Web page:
Decision # 135
Commissioner’s reasons for Decision
1. By notice of violation issued on December 17, 2018, in accordance with subsection 22(2) of the Financial Consumer Agency of Canada Act (Act), staff of the Supervision and Enforcement Branch of the Financial Consumer Agency of Canada (FCAC Staff) allege that the Canadian Imperial Bank of Commerce (Bank or CIBC) committed five violations of the Cost of Borrowing (Banks) Regulations (Regulations) in relation to credit card products.
2. I have considered the record before me, including the compliance report attached to the notice of violation issued by FCAC Staff on its investigation of this matter, and the Bank’s representations dated January 25, 2019 (Representations).
3. For the reasons that follow, I find that, on a balance of probabilities, CIBC has committed each of the five violations related to non-compliant disclosure of fees and other charges on credit cards.
4. The penalties imposed for violations #1, #2 and #5 are in the amounts proposed in the notice of violation. The amount of the penalty imposed for violations #3 and #4 is reduced to reflect a lesser finding of negligence. Accordingly, the total amount payable is $1,225,000.
5. Furthermore, I have determined to make public the name of the Bank, together with the nature of the violations and the amount of the penalties imposed. A clear and transparent publication of my decision in this proceeding will enhance the understanding and awareness of financial consumers on such matters and incentivize regulated entities to invest appropriate resources to achieve the highest levels of compliance.
Alleged Violations and Proposed Penalties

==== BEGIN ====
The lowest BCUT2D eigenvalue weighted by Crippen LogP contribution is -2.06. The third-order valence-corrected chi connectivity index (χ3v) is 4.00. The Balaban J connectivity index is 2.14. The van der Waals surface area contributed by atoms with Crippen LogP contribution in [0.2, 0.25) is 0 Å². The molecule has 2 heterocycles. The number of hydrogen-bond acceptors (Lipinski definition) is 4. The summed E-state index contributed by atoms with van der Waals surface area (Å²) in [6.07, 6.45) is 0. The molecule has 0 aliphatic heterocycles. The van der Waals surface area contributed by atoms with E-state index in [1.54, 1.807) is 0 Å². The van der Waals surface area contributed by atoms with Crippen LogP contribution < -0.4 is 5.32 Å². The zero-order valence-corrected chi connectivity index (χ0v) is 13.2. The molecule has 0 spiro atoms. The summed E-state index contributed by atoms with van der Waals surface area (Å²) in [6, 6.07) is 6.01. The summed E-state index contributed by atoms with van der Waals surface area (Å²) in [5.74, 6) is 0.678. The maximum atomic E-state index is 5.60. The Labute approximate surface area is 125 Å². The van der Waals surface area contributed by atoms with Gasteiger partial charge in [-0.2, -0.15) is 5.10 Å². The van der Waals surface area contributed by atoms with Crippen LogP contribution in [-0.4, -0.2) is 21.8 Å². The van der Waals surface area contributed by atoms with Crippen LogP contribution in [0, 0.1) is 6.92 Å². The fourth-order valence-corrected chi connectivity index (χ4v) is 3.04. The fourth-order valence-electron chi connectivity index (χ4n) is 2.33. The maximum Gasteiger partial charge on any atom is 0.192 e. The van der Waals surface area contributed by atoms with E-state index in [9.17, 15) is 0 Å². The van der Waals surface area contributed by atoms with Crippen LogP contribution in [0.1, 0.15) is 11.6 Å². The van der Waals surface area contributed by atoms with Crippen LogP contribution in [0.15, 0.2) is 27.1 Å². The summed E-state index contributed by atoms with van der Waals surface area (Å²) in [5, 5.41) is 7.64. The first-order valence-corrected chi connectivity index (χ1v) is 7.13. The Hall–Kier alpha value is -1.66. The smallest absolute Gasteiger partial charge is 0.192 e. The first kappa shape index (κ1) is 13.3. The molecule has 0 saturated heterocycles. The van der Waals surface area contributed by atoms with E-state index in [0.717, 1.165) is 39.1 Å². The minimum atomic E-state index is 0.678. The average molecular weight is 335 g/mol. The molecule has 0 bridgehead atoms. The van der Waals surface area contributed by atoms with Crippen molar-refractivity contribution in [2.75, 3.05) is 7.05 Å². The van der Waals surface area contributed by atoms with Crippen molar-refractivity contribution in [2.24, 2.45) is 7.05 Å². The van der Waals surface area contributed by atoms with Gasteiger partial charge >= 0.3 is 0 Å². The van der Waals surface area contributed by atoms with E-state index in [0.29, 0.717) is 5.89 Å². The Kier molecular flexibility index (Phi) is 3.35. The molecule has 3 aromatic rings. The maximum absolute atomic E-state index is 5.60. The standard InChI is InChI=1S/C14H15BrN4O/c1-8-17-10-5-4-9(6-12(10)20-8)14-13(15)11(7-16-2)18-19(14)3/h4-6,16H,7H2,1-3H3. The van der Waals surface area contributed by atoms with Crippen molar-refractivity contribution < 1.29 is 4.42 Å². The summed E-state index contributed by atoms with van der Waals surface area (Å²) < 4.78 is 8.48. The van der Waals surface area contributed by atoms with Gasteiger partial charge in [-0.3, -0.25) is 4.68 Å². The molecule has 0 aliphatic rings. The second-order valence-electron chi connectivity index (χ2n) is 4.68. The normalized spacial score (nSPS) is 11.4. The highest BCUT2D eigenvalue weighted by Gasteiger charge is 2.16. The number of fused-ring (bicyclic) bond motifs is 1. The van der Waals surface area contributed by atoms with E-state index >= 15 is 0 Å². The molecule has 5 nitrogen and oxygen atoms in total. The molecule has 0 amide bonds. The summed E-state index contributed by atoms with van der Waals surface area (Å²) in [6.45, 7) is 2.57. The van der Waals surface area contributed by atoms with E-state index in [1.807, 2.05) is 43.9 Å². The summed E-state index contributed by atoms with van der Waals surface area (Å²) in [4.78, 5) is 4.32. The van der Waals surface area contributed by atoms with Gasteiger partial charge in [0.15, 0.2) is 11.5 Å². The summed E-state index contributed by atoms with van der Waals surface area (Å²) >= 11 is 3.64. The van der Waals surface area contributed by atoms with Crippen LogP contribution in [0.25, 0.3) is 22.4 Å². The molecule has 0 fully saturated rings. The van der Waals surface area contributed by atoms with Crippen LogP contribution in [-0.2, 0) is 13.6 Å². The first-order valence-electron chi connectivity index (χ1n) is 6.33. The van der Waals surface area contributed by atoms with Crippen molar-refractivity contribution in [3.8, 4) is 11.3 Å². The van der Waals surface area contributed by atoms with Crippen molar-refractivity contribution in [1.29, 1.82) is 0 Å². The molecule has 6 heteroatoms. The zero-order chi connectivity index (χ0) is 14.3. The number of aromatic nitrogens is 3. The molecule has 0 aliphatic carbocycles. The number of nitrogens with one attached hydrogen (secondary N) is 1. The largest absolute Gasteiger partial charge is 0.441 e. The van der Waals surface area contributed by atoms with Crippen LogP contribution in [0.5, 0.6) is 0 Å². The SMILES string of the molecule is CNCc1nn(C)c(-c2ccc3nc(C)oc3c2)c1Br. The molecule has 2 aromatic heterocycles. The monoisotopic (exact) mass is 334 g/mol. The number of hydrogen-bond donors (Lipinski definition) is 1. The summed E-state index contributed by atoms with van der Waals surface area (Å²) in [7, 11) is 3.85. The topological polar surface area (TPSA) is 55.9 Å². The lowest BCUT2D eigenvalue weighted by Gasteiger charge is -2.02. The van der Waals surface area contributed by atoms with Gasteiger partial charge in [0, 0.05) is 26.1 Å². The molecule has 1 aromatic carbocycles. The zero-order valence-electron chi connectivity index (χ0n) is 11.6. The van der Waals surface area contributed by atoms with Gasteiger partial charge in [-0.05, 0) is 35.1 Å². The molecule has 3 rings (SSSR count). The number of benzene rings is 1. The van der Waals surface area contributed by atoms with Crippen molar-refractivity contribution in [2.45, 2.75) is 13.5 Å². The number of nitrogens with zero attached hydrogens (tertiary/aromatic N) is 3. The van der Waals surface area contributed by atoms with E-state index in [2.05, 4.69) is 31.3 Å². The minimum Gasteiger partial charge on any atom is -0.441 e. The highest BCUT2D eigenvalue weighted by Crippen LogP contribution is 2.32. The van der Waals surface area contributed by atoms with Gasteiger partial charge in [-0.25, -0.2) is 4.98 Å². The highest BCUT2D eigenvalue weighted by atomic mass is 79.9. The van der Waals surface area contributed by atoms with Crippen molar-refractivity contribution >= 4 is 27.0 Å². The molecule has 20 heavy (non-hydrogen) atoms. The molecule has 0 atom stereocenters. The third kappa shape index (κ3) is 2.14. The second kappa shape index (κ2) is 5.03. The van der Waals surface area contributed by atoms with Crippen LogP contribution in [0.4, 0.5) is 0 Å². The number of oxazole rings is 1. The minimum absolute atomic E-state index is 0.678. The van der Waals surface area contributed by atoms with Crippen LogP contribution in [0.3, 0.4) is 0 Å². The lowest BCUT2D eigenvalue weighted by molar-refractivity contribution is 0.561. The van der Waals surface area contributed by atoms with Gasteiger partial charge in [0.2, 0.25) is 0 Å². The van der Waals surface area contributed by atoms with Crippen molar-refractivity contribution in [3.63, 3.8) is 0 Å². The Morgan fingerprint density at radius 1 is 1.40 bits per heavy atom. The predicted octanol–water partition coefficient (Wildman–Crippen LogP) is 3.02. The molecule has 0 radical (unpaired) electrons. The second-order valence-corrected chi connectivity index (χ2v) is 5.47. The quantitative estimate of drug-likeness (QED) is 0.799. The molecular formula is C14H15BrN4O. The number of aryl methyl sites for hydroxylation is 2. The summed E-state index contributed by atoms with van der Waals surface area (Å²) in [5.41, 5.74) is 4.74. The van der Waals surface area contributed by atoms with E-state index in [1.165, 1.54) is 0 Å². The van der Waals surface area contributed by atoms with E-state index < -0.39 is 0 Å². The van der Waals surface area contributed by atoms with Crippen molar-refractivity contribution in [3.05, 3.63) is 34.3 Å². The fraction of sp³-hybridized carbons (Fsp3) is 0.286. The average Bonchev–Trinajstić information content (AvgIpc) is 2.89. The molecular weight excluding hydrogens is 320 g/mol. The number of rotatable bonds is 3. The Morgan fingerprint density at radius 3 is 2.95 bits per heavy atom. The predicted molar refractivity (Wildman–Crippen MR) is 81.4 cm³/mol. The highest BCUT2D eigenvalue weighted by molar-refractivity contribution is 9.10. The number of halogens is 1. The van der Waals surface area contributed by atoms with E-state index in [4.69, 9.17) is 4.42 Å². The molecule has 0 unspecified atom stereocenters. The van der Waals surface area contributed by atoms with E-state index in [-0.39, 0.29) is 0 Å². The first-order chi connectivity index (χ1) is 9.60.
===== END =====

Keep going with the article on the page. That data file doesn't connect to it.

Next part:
6. FCAC Staff allege that the Bank failed to:
- provide an initial disclosure statement to borrowers that discloses the nature and amounts of non-interest charges—in this case over limit fees—during the period from February 2003 until June 2018 (violation #1);
- provide an initial disclosure statement to borrowers that discloses information about an optional service relating to the credit card product and the charges for each optional service—in this case an optional insurance service—during the period from February 2003 until September 2018 (violation #2);
- provide an initial disclosure statement to borrowers that discloses the date on and after which interest accrues, during the period from February 2003 until September 2018 (violation #3);
- make the disclosure on interest charges in language, and to present it in a manner, that is clear, simple and not misleading, during the period from February 2003 until September 2018 (violation #4); and
- provide a supplementary disclosure statement to borrowers that discloses required information, such as interest and non-interest charges, insurance premiums and minimum payment amounts, during the period from February 2003 until September 2018 (violation #5).
7. The penalties proposed by FCAC Staff in the notice of violation are as follows:
- $450,000 for violation #1
- $400,000 for violation #2
- $150,000 for violation #3